Michigan's march toward the deinstitutionalization of people with mental illness and its lack of adequate funding and services in the community has culminated in a crisis in the prison system. The Detroit Free Press in its Sunday edition (2/5/12) features an article by Jeff Gerritt, "Punishment Instead of Treatment: Hundreds of mentally ill inmates languish in prisons ill equipped to treat them". The article follows the life of a young Michigan man, Kevin DeMott, and his struggles with mental illness and incarceration.
According to the article, Kevin has exhibited sudden fits of rage since the age of 4, started taking psychotropic medications at 9, and was diagnosed with bi-polar disorder at 11. At the age of 13, he held up a Little Caesars pizza store with a toy gun, but fled before collecting any cash. After placement in juvenile facilities in Iowa and Michigan and problems with marijuana use, he was sentenced to prison at the age of 15 with credit for time served. This was the beginning of a downward spiral, however, as he racked up additional misconduct tickets for what appears to be behavior related to his mental illness rather than an inclination toward a life of crime.
"He has spent nearly a year of his current prison term in segregation [isolation], where his mental health problems appear to be punished instead of treated" according to Gerritt. One example cited in the article is when kevin "ripped a suicide blanket in order to hang himself. He was found guilty of destroying property, ordered to reimburse the department $145 for the blanket and given 12 day's loss of privileges." A horrible picture of Kevin taken in January of 2011 illustrates his predicament: he is chained to a bed with a helmet strapped to his head after refusing an order to stop banging his head against the wall.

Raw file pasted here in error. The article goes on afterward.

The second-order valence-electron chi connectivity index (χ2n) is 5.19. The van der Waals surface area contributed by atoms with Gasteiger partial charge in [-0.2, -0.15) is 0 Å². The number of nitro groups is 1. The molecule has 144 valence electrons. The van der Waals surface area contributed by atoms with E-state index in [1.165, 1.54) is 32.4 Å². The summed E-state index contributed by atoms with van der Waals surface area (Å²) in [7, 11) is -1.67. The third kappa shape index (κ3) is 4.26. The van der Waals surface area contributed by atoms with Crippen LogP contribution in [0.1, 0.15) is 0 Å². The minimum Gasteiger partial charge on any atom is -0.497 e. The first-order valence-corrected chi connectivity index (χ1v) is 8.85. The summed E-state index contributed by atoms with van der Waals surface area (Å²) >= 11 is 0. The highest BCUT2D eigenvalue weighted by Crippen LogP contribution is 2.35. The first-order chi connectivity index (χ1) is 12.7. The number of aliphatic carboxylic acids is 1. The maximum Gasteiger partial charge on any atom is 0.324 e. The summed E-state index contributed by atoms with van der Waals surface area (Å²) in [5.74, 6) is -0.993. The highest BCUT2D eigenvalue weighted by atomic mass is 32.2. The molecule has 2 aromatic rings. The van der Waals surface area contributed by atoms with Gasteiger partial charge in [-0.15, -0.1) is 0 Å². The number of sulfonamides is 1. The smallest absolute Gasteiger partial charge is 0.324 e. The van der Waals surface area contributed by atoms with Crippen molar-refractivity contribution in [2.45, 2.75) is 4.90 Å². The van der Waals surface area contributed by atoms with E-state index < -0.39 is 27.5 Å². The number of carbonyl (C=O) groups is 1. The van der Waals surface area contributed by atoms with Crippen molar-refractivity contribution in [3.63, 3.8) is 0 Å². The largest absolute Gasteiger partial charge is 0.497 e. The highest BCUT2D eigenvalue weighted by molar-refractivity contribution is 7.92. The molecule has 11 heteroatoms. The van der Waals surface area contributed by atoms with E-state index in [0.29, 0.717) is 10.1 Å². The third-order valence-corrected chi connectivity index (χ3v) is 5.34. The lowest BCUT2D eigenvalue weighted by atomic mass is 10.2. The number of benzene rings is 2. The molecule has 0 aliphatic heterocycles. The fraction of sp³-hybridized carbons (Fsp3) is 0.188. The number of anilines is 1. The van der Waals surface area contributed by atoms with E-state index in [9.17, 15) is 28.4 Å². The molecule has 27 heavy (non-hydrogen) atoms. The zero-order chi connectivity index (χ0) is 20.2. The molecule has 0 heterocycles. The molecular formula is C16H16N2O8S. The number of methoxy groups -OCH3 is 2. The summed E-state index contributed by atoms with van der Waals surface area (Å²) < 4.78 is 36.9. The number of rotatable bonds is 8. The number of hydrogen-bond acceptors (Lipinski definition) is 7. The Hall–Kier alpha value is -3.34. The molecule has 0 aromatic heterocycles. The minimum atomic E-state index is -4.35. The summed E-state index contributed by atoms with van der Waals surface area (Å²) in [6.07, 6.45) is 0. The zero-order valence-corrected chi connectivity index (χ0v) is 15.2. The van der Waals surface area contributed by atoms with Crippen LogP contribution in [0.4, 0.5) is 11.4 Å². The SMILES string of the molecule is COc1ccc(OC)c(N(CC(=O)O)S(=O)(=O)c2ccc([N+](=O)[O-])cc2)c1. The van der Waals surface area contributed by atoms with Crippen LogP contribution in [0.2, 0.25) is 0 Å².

Kevin is not alone. Trapped in a system that was never designed for the treatment of mental illness, more than 20% of Michigan's prisoners have severe mental disabilities, according to a 2010 University of Michigan study. Michigan closed three-quarters of its 16 psychiatric facilities between 1987 and 2003, and "now provides fewer beds per capita than all but five other states." In addition, according to the article, 65% of those with severe mental disabilities in prison received no treatment in the previous 12 months. Of the 1,000 prisoners in administrative segregation (where prisoners "are handcuffed when they leave their cells, eat off serving trays pushed through the slots of steel doors and generally lack the few privileges extended to those in the general population…") the percentage of those who are mentally ill is likely more than in the overall prison population.
What does this have to do with people with developmental disabilities? Many of them end up in the prison system, although not nearly as many as those who are mentally ill. While the deinstitutionalization of people with developmental disabilities in Michigan is celebrated by influential advocacy organizations, none of these advocates that I know of have voiced concern for the "at least" ten people who died when the last state-run institution, Mount Pleasant Center, closed in 2009. Nor do they mention the number of people with developmental disabilities who end up in psychiatric facilities or nursing homes when those specialized institutions close. There is also a reluctance to acknowledge problems with inadequate care and isolation in community settings. Instead we hear support for eliminating specialized services in group settings for people with developmental disabilities in the name of freedom and inclusion. This is supported by organizations like the ARC Michigan and the Michigan Council on Developmental Disabilities.
Rather than despair, Lois DeMott, Kevin's mother, cofounded Citizens for Prison Reform last year. This is from the MCPR blog:
"Our lives begin to end the day we become silent about things that matter."